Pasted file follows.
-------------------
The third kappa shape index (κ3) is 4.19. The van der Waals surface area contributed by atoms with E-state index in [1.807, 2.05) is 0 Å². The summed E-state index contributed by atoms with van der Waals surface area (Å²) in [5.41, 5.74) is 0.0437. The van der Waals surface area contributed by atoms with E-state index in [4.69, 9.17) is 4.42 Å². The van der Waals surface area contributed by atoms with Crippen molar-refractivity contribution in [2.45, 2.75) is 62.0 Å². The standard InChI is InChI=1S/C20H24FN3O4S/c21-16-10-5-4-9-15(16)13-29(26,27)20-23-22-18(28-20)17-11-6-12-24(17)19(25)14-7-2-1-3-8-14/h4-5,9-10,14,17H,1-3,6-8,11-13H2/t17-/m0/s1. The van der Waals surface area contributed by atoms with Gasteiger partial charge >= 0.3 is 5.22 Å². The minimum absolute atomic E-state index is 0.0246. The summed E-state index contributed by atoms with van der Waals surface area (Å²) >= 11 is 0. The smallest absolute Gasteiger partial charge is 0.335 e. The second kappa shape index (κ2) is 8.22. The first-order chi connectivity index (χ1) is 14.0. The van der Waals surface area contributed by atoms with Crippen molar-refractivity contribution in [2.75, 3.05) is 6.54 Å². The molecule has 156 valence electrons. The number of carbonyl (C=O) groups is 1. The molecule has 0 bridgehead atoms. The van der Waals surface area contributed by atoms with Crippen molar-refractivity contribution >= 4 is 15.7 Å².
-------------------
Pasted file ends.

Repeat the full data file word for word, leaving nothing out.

The third kappa shape index (κ3) is 4.19. The van der Waals surface area contributed by atoms with E-state index in [1.807, 2.05) is 0 Å². The summed E-state index contributed by atoms with van der Waals surface area (Å²) in [5.41, 5.74) is 0.0437. The van der Waals surface area contributed by atoms with E-state index in [4.69, 9.17) is 4.42 Å². The van der Waals surface area contributed by atoms with Crippen molar-refractivity contribution in [2.45, 2.75) is 62.0 Å². The standard InChI is InChI=1S/C20H24FN3O4S/c21-16-10-5-4-9-15(16)13-29(26,27)20-23-22-18(28-20)17-11-6-12-24(17)19(25)14-7-2-1-3-8-14/h4-5,9-10,14,17H,1-3,6-8,11-13H2/t17-/m0/s1. The van der Waals surface area contributed by atoms with Gasteiger partial charge >= 0.3 is 5.22 Å². The minimum absolute atomic E-state index is 0.0246. The summed E-state index contributed by atoms with van der Waals surface area (Å²) >= 11 is 0. The smallest absolute Gasteiger partial charge is 0.335 e. The second kappa shape index (κ2) is 8.22. The first-order chi connectivity index (χ1) is 14.0. The van der Waals surface area contributed by atoms with Crippen molar-refractivity contribution in [2.75, 3.05) is 6.54 Å². The molecule has 156 valence electrons. The number of carbonyl (C=O) groups is 1. The molecule has 0 bridgehead atoms. The van der Waals surface area contributed by atoms with Crippen molar-refractivity contribution >= 4 is 15.7 Å².